How to Salvage a Bad Day in the Ring
You’re exasperated. Your horse flicks an ear back, surely rolling his eyes in disgust at your inadequacy. No matter how many times you remind yourself that it’s just one day, one off ride, you can’t help but live in the failure for a moment.
You try again to no avail. Your horse continues to drop his right shoulder, falling in on what should otherwise be a completely ordinary 20-meter circle.
Your temper flares, your horse kicks out, you yank the reins in frustration. Quickly, you release the pressure and reach forward to pat your horse, whose confusion and equal frustration is palpable. You both sigh before you reluctantly toss one leg over the saddle and dismount. Maybe it’s just better to call it a day.
But you can’t help but feel defeated, like you quit. Sound familiar? I promise you’re not alone. We’ve all been there.
So how do you make the most of a bad day? Sure, there are times when running your stirrups up and calling it quits is the best option. But we chatted up three prominent riders and coaches for their take on the notorious off-day blues and how to cure them.
Eventer Laine Ashker Takes a Moment to Shake It Off
The first thing to ask yourself is if you are the one having an off day or if your horse is the one. If it’s me, there are a lot of times where it’s not about coaching through it.
I once had a bad lesson on [my up-and-coming young horse, Calling All Comets], and I knew it was me having a bad day. So I literally got off, put him away for a bit to chill, and rode another horse. After that, I felt I was more collected and ready to try again. So we did and improved on that last ride. If you’re up against a wall, sometimes it’s best to not call it quits but to just take five and try again later.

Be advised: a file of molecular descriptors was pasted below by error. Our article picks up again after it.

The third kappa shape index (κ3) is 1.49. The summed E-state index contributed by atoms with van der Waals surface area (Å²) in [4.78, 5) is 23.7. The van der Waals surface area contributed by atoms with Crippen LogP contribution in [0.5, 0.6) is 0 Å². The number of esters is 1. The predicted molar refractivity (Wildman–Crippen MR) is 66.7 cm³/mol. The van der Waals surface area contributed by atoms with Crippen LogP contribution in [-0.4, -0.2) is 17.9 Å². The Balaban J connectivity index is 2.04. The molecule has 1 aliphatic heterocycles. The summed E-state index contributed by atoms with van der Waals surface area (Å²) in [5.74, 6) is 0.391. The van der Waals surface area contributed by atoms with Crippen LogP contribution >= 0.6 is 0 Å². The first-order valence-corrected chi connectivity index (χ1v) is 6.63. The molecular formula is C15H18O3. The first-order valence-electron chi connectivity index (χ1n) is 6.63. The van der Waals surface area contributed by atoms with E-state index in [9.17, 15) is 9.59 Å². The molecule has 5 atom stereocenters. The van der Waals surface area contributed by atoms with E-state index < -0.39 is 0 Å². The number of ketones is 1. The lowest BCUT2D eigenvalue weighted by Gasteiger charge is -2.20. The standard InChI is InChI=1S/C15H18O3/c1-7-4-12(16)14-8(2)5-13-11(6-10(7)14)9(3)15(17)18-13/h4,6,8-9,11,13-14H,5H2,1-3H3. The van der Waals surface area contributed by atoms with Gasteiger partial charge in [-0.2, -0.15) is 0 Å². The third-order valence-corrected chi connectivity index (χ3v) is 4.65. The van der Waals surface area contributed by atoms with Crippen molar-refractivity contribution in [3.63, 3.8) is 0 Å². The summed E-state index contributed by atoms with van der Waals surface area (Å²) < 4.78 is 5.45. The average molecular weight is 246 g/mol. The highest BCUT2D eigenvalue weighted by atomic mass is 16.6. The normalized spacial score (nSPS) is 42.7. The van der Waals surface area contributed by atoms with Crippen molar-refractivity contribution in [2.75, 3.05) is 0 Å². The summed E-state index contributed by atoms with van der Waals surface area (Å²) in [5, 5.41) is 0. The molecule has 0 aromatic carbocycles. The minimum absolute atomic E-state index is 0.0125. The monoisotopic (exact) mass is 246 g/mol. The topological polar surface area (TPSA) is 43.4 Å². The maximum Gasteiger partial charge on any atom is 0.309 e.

We've all been there, buddy.
What about when it’s your horse or maybe a combination of both? Sometimes you can simply change tactics to try to send the message in a different way. For instance, if your horse seems to be struggling with lateral work on a straight line, try using the wall as an additional support, or try some new circles. Find out if there is a better way for you to ask the question and focus on creating a positive experience for the horse to learn from. Don’t just keep asking in the same way, with the same results, every time.
Top Jumper Trainer Missy Clark Goes Back to the Basics
The rule of thumb for me is that there’s no problem in lowering a course if it’s a possibility when having problems. Don’t be afraid or ashamed to drop down, especially if it’s a confidence issue for either horse or rider.
If you’re having an off day, sometimes just focusing on one line or one simple exercise for awhile can help. Oftentimes, breaking things down into smaller pieces is a more approachable way towards solving a problem.
Everyone wants to bring out the best in their horse — we can help.
Some of the best riders in the world have their off days. What sets them apart is having a calm attitude to be able to work past it and the maturity to realize that a bad class is not necessarily a reflection of the whole picture. The best riders can keep a very unemotional perspective on the realities of working with horses.
International Dressage Rider Lauren Sprieser Emphasizes Transitions
My go-to is always, always transitions. Transitions are never a bad idea. They are the thing I start with when my horse feels like a million bucks and I have laser focus, and they are the thing I start with on the days when neither of those are true.
Even most upper level horses and riders can benefit from transitions. One of my favorites to use as a “tell” is canter to trot transitions. That’s often the hardest one; they can just kind of stop their hind legs when going down to the walk, but the canter to trot is a good litmus test of how much engagement you have that day. I like to think of it as a good honesty test.
When your ride is spinning down the drain, what strategies do you use to salvage the day?
Read this next: Don't Panic When the Bell Rings. Nail Your Final Warmup in 45 Seconds or Less.
Photography by Andrew Ryback.
Written by Sally Spickard
Sally Spickard caught the horse bug at a young age and can still remember her first trip to the Kentucky Three-Day Event, which subsequently afflicted her with the eventing bug. Sally spends her days in San Diego, California and thoroughly enjoys her career telling the stories of our sport and assisting clients with their digital marketing needs.